About AE   About NHM   Contact Us   Terms of Use   Copyright Info   Privacy Policy   Advertising Policies   Site Map
bioforum bioforum
Custom Search of AE Site
spacer spacer
ImageMap - turn on images

Why Study Protists?

Besides the fact that they're diverse, what is a good reason to study protists? Well, there are lots of great reasons. Evolution, which I'll get back to in a second, ecology, when you start to look at the ocean, the basis of food chain in the ocean, the phytoplankton, which are algae, produce something like, say, 70 percent of the oxygen on the earth. And when you get toward the polar regions, the only organisms there are protists, plus some of their bacterial friends. And also for ecology, protists have been used in model systems to look at competition inlab experiments. It's a lot easier to put a couple of protist species in a jar and study their interaction, rather than following lines and links and things like that. So they're great little model systems.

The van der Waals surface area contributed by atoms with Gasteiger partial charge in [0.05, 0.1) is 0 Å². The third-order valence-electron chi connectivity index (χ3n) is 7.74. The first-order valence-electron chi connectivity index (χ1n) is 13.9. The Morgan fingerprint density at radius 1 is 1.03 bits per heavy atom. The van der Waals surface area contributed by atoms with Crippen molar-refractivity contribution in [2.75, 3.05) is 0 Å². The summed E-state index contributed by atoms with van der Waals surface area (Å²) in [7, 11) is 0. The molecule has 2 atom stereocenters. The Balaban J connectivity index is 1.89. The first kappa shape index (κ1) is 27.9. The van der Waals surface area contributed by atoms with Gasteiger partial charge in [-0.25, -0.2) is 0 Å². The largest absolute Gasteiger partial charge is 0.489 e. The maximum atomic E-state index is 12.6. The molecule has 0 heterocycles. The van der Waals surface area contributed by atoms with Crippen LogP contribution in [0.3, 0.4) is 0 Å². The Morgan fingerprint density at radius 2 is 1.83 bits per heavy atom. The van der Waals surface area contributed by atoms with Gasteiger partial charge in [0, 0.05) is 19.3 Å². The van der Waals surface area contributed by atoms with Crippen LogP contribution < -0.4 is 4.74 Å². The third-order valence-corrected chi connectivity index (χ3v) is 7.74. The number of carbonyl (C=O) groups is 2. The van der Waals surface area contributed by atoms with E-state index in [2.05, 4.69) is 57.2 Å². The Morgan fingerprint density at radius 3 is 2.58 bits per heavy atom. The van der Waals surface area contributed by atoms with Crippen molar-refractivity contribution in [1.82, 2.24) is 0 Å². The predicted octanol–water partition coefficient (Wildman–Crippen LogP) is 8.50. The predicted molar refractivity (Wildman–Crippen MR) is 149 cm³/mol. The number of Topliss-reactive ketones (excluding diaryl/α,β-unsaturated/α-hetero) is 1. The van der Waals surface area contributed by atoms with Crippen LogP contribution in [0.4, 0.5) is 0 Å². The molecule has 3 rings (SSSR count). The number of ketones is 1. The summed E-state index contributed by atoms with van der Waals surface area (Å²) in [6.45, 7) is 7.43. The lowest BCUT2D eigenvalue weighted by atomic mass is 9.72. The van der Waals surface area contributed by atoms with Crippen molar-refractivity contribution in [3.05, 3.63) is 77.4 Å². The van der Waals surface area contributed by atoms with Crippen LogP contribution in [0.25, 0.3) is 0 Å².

For cell structure...

In terms of cell biology, protists are used quite a bit to look at cell structure under the electron microscope and so on, but even way before that protists were used to study cell structure. Really protistology grew up with the whole field of cell biology. Also, protists are used to look at the origin of organelles. I'm sure everyone knows that the current thinking is that mitochondria and chloroplasts are endosymbiosis--algae in the latter case and bacteria in the former case--and some protists have chloroplasts that are really secondary endosymbiosis. They have been injested by another protist and so they have the chloroplasts of the alga they ate, it's sort of like a Russian doll situation of an alga within an alga.


Narrative Index

Table of Contents

BioForum Index

AE Partners Collection Index

Activities Exchange Index

Custom Search on the AE Site